Ren Open-Source Roadmap
An overview on the logic and thresholds for Ren's Open-Source Roadmap
The team at Ren are very strong proponents of the open-source ethos and believe all decentralized protocols need to be made open-source when secure. The Ren team also wants to (a) be competitive in this space, given the hard work and capital invested by the team and the community, and (b) give an appropriate amount of time for security issues to be discovered and fixed before making the codebase available to potentially malicious actors.
With that said, Ren's codebase barring the RZL sMPC algorithm will be open-sourced at the advent of Ren Mainnet Subzero which will be launched after our security audit is completed. The RZL sMPC algorithm, however, is what makes Ren and its sMPC solution so special. This RZL sMPC algo has been pioneered in-house by our development team and can be considered a trade secret. It will, therefore, not be released to the wider public until certain security thresholds within Ren have been met. We have worked very hard over the last two years; this approach ensures Ren's security and that the Ren community, team, and investors are rewarded for their patience.
Ren Mainnet Security Audit The security audit will verify our RZL sMPC algorithm correctness under a Non-Disclosure Agreement (NDA). The RZL (z0) sMPC paper and the security audit will be available for the public to review when completed.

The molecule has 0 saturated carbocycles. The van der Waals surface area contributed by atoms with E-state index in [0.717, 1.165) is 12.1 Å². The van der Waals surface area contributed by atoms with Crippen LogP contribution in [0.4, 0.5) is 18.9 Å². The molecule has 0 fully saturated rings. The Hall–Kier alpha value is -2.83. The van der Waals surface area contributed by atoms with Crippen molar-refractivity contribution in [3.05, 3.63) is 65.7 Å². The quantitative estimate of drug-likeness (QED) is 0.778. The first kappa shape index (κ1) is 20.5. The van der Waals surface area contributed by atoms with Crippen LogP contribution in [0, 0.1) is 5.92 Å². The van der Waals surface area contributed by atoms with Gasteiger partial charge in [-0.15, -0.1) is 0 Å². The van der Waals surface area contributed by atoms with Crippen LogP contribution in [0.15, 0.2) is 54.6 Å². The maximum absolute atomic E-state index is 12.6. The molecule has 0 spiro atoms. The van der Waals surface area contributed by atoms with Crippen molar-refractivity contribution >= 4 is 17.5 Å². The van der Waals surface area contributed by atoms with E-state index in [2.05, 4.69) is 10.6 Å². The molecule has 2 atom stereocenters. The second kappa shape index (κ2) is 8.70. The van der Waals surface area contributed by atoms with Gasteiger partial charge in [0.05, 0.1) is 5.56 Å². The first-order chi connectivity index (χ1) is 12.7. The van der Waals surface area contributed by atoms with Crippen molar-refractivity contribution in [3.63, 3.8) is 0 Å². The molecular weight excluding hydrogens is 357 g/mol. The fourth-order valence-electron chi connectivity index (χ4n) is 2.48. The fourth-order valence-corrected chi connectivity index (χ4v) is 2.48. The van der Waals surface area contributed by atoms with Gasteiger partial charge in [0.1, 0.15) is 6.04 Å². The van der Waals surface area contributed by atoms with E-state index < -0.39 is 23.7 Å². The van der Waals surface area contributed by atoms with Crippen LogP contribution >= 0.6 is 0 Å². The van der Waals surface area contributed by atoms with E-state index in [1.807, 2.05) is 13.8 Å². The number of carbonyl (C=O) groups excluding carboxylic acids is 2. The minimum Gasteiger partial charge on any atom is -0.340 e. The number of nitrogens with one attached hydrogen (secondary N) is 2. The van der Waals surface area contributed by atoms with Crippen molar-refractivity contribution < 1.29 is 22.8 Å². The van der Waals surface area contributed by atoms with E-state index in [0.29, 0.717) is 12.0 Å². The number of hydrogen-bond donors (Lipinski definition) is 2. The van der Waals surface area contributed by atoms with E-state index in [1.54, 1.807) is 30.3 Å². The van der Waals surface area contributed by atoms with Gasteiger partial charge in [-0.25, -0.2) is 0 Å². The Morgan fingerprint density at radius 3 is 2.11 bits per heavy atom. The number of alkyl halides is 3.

The RZL (z0) sMPC codebase will be gradually open-sourced to the public after the inception of Mainnet Subzero.
The Ren team is taking this stance to ensure the codebase is stable, secure, and as bug-free as possible before open-sourcing the code to malicious actors that might seek to take advantage of any bugs they can find that we & auditors have not. Given recent events in the space, this is the most prudent approach to fund safety. Making the entire codebase public immediately opens up Ren to be exploited via zero-day vulnerabilities.
To this end, we will also be undergoing further auditing of the codebase, having more of it reviewed, and having critical components reviewed in duplicate.
Audits are a continuous process, and this list will continue to be updated as more audits are completed.